Twenty houses lined the main street of town. Most of them were tiny white boxes, with a couple of larger two-stories jutting into the country skyline.
The one thing all the houses had in common was that none had changed a whit in Tammy’s whole life. Eighteen years spent walking and riding her bike through sleepy little Marigold Station, and the most exciting thing that had ever happened to her was that time Jimmy Stevens chased her down the sidewalk with a dead snake in his hand.
Tammy just knew there was adventure waiting beyond her sheltered corner of the world, and she couldn’t wait to get started.
First, though, she had to finish high school, and that meant a final project for the school newspaper — interviewing a community member.
Problem was, there was no one in Marigold Station interesting enough for the assignment … they’d all put Mrs. Foster to sleep, and then Tammy might not get a good grade, and then she might be stuck forever.
No, what she needed was a road trip to the city, where she might find a real story.
Her mother did not hold the same point of view. “Why, this town is full of great characters if you just dig a bit. In fact … I think you should go see Mrs. Garber.”
All Tammy knew about Mrs. Garber was that she lived at the far end of town in the last gray house, the one with the broken-down doghouse in the side yard. Oh, and the Mrs. Garber never handed out candy at Halloween.
“C’mon, Mom,” Tammy protested. “Can’t you just drive me into Harrisville? I could interview the librarian or the sheriff, and then we’d be done.
But Helen was already on the phone. “Yes, Mrs. Garber. Thank you. Yes. She’ll be there at 3 pm on Sunday.”
At ten minutes before three o’clock on Sunday afternoon, Tammy left her house just outside Marigold Station to walk the length of town for what must have been the ten thousandth time.
It was a late spring day, and the wind whipped around her as she walked. Shingles flapped on roofs in need of maintenance, a couple of dogs jangled their leashes as they trotted from smell to smell, and the muffled sound of TV voices rumbled through thin walls.
Mostly, though, the town was dead, like always.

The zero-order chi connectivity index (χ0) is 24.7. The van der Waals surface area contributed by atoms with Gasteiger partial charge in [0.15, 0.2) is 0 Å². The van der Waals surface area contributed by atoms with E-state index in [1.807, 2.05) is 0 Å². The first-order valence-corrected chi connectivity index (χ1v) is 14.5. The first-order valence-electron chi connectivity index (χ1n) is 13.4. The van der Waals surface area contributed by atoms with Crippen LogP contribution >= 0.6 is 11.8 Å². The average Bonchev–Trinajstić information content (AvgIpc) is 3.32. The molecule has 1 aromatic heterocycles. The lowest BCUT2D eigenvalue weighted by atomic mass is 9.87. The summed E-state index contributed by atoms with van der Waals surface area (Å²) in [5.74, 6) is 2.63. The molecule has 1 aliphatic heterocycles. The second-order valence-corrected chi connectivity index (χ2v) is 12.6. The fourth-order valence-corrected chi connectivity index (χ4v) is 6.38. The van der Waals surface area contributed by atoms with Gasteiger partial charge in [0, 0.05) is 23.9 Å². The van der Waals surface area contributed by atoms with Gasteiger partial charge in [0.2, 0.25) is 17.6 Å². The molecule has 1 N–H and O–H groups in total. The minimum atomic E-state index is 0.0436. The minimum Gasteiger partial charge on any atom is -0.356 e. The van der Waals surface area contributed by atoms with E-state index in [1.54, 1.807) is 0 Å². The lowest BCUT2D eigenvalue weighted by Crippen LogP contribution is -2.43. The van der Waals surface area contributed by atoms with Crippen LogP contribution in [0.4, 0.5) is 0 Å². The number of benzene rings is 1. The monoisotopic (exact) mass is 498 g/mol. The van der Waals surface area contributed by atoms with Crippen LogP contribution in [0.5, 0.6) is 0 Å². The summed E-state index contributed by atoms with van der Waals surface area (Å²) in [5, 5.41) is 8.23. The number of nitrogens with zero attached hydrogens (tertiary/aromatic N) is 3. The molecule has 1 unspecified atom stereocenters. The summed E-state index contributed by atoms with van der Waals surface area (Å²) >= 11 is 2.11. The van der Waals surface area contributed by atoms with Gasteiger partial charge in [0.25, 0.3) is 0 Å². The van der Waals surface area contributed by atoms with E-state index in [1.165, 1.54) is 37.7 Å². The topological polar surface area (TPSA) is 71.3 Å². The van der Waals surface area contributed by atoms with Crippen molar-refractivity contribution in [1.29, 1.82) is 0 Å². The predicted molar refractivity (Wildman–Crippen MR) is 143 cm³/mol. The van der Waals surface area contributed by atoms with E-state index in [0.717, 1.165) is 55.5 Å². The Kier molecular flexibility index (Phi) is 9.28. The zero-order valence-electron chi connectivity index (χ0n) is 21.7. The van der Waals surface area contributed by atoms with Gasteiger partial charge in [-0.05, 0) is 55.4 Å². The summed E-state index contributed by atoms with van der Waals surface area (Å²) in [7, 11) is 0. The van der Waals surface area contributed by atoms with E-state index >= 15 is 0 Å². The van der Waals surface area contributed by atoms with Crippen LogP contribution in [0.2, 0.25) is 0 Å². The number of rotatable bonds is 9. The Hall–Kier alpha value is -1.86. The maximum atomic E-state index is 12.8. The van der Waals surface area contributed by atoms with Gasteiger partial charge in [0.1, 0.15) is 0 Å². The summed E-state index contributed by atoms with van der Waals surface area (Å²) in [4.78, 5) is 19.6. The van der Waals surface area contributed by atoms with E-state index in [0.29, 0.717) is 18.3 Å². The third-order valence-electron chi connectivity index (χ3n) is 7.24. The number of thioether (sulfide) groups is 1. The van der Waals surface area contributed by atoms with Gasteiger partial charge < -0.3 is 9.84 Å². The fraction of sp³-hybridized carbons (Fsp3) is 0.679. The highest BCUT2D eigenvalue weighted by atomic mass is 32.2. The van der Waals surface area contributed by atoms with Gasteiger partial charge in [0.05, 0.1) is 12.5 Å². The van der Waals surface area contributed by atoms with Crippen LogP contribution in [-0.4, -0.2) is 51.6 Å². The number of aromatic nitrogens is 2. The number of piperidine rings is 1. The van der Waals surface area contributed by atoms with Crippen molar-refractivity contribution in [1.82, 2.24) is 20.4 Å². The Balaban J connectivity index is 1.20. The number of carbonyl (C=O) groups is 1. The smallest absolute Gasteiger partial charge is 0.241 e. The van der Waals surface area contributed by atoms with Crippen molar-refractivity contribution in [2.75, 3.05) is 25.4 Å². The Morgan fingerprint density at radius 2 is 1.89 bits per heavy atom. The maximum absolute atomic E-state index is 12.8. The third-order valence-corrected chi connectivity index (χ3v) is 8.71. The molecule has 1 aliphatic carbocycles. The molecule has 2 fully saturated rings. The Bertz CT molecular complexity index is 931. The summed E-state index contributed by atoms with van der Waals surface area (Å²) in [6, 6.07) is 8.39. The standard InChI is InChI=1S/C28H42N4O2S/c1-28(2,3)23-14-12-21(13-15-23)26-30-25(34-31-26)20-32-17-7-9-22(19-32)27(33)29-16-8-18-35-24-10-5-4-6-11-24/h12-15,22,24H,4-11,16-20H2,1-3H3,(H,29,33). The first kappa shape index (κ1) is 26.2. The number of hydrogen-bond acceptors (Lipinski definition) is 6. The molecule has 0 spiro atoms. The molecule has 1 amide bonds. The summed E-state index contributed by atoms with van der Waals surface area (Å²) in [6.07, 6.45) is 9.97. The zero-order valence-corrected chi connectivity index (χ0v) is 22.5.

Just before three, Tammy stepped onto Mrs. Garber’s front porch and rapped lightly on the wooden door. Less than a minute later, the door creaked open, and Mrs. Garber peeped a sheepish but hopeful face through the screen window.
She was older, more frail than Tammy remembered.
“Hello, Tammy, dear,” the old woman cooed. Tammy didn’t remember having spent much time with her, but Mrs. Garber seemed to recall her. “You’re so grown-up … and so pretty!”
Tammy blushed and slipped into the dark mahogany and warm, cookie-scented atmosphere inside as Mrs. Garber held the door open.
Their conversation flowed easy, one question spilling into the next, and each one washed down with a swig of warm tea or a morsel of ginger snap. Before long, Tammy had lost track of her original script, and she’d stopped taking notes.
These were stories she’d never forget, the kind that locked into your heart and mind the instant you heard them.
Mrs. Garber told her about growing up just on the outskirts of town, a couple of homesteads down from Tammy’s own house. Hendricks had been her maiden name, and Tammy knew from local lore that they were a founding family of the community.
Mrs. Garber had been the first in her family to graduate high school, the first to go to college.
She had studied archaeology at Creighton. Fell in love with a fellow student, and they were married after graduation.
From there, the young man — Arthur Garber — went to graduate school at UCLA and eventually became a professor. Mrs. Garber — please call me Martha, dear — completed her masters degree before the couple had their first child.
For the next forty years, the Garbers traveled the world, with Arthur leading expeditions to Mexico, Egypt, Australia, and other remote locales while Martha ran the day-to-day operations of the research team. And raised a family.
Arthur had died twenty years earlier, just before Tammy was born. Martha decided it was time to get back to her roots, so she retired and came back to Marigold Station.
These days, she spent most of her time volunteering there in the western part of the state.
“Oh, the stories I could tell you!” Martha said as she finished her third cup of tea. “But I’ve already talked your ear off, and I suspect your mother is expecting you home for dinner.”
She nodded toward a camel back clock on the fireplace mantel. It was five minutes ’til six.
Tammy was shocked that so much time had passed, and she was sorely disappointed … and slightly embarrassed she had lost herself in the old lady’s stories.
“Oh, my goodness, Mrs. Garber!” Her interviewee held up a finger. “I mean, Martha. I had no idea it was so late. I’m sorry to have kept you so long!”
Tammy stood and walked toward the door.
“It has been my pleasure, young lady. I just hope you will have enough material for your interview.”
Tammy nodded. She could write an entire book about Martha Garber.
“It will be wonderful. Thank you so much.”
She stepped onto the front porch, and Martha patted her gently on the shoulder.
Tammy turned to look at her neighbor. “Do you think it would be OK if I came back sometime, Martha? You know, for tea, and maybe to hear a few more stories?”
Martha smiled and hugged the girl. “You are welcome here any time my dear.”
Tammy beamed as she walked through town toward her place, sitting out there near the Hendricks homestead. Somehow the boring, rundown houses along main street seemed to sparkle, just a bit, and they suddenly had interesting juts and creases that distinguished them from each other in a way she’d never noticed before.
Tammy wondered what other stories lay hidden there in her sleepy little hometown.
She just might have to find out.